We also participated at Google Code-In with FOSSASIA.

6. Have you ever attended open source activities in other countries or regions?

What are the differences between other countries and China in Open-source activities?

Every place and every country i have lived in, i participate in the local activities. These vary in size and regularity. In some cases my visit was the motivation for a group to have more meetings. In most groups the meeting involved some form of topic presentation and discussion. But sometimes it was just going out for dinner. Really not much different from china.

7. From your personal point of view, could you share with us some tips on how to manage one open source community successfully?

Well, there are different kinds of communities, for example those that revolve around a particular software project where all members in some form contribute to that software project. The contributions to such projects are often motivated by the contributors own needs. The main goal for community managers is to get active contributors to the project.

Other communities are more loose where people just share a common ideal, but actually may contribute to different projects.

The BLUG is of the latter kind. People contribute to the BLUG more out of a desire to serve the community than out of a personal need. And many do not contribute to the BLUG directly.

The goal of the BLUG is to provide a venue for Free Software contributors and users to share and meet like-minded people. Most Free Software Communities are spread all over the world, whereas groups like the BLUG are very local.

To manage a local group, i believe persistence would be the most important aspect. If the group has meetings, they should be regular, so that new people can easily find out when and where the meetings happen. Then it takes a while for the word to spread, and attendance to grow. Keep holding the meetings, even if only two or three people join. Then keep advertising the group and invite new people. Eventually more will join and come back regularly.

8. Could you introduce us some active and outstanding members in BLUG?

It is difficult to praise the contributions of some people without unjustly leaving out others. Moreover i don't even know all the contributions of every member. Some members don't come to the meeting often but they are very active elsewhere in the Free Software and Open Source Community. This is one of the things that tends to be miss-understood about the Free Software community.

Some people worry if they release their work with a Free Software license, then others can take advantage of it without giving anything back. But we don't know if those users are not active somewhere else making contributions to our society in other ways.

This is after all what i believe is the purpose of our life. All Men have been created to carry forward an ever-advancing civilization. (人人生来是为了推动文明不断进步的)

9. GNU project founder Richard Stallman came to China in May, 2014, did you have a meet with him?

And what do you think about the Free Software campaign leaded by Richard Stallman since 1980th?

I have met richard stallman a few times before, but never had much direct interaction with him. This year he joined us for a BLUG Dinner. As for his campaign, i fully support the idea of Free Software. I believe that all knowledge should be shared, and everyone should have the opportunity to use all of the worlds knowledge in their work. To fulfill the purpose of life we should all use our work to contribute to society. And allowing others to use and modify our software is a great and very easy way of doing that.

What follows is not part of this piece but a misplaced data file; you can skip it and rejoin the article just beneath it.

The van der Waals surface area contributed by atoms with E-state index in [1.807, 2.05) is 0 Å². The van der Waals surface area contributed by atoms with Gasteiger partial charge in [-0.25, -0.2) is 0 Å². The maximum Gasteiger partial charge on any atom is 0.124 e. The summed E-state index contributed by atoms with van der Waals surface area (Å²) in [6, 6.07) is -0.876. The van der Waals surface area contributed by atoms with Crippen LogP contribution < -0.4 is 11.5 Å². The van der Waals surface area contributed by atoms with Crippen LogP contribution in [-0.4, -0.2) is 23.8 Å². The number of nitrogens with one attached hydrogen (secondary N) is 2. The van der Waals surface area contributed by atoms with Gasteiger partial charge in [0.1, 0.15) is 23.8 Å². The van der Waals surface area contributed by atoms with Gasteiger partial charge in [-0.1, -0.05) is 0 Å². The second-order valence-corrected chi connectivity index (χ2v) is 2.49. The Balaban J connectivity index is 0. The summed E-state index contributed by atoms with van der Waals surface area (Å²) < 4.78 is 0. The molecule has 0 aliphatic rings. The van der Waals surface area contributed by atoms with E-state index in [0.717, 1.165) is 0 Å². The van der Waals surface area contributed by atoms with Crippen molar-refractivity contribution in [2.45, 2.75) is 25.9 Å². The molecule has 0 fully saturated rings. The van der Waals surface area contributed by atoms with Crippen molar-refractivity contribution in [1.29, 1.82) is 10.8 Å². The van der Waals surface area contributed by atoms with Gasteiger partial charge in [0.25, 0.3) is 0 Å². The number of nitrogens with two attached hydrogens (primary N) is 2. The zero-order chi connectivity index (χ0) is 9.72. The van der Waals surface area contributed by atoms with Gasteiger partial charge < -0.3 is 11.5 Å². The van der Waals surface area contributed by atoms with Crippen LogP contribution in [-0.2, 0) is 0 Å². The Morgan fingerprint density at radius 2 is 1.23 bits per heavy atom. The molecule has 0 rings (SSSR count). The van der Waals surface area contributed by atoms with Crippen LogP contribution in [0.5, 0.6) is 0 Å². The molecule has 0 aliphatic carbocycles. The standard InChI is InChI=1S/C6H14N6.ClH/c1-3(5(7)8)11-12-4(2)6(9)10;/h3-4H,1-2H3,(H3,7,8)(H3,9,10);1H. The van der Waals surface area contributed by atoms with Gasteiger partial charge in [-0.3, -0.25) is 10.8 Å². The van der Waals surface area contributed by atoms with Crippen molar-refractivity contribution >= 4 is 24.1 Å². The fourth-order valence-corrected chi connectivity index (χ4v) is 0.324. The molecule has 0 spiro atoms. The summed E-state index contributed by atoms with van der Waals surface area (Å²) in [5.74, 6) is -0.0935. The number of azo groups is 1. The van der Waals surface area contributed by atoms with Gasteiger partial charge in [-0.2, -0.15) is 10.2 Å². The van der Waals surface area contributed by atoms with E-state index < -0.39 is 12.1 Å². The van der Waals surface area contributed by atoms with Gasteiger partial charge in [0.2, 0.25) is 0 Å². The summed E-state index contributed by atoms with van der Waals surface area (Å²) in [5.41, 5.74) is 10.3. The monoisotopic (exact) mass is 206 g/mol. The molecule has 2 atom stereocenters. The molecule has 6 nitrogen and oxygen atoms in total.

10. The last one, could you reveal to us the BLUG's future development plan, and what kind of activity will be organized in the future days?

Future plans of the BLUG depend on its members. For now my goal is to get more active members, people who help to host events, give talks, or help contribute to our website. The BLUG website is very old and in dire need of an upgrade. but it is difficult to do if we want to keep all the data.

I am also trying to work on a community calendar where we can share all events

Syndicated 2015-01-29 08:13:08 from DevLog

29 Jan 2015 (updated 30 Jan 2015 at 18:11 UTC) »

Using the FileSystem class in Pharo Smalltalk

I am learning how to build a website with a RESTful API in Pharo Smalltalk. This project started during Google Code-In as a set of tasks for students to work on. A handful of students were interested and picked up tasks to learn Pharo.

Now that Google Code-In is over, the students are interested to continue learning and so i am running workshops with them, where we explore the tools needed to build this server.

The first workshop was held last week on sunday the 25th, and the next one will be on saturday the 31st of Jnauary. from 2pm to 6pm chinese time, that is 7am to 11am CET or 6am to 10am UTC. We will meet on freenode irc in the channels #fossasia and #pharo.

A part of website consists of static files. To simplify development and deployment, we want to serve those files from the smalltalk image. One way to hold several documents inside an image is using a memory FileSystem. The FileSystem class is described in the book "Deep into Pharo" in chapter 3.

In the first workshop we try to use the FileSystem class in a sample application. We use the tutorial "Building and deploying your first web app with Pharo" as a starting point, and adapt the code to store images in a FileSystem object.

If you want to follow along, please first complete the tutorial and then watch the screencast below to continue:

Syndicated 2015-01-29 04:48:02 (Updated 2015-01-30 18:11:44) from DevLog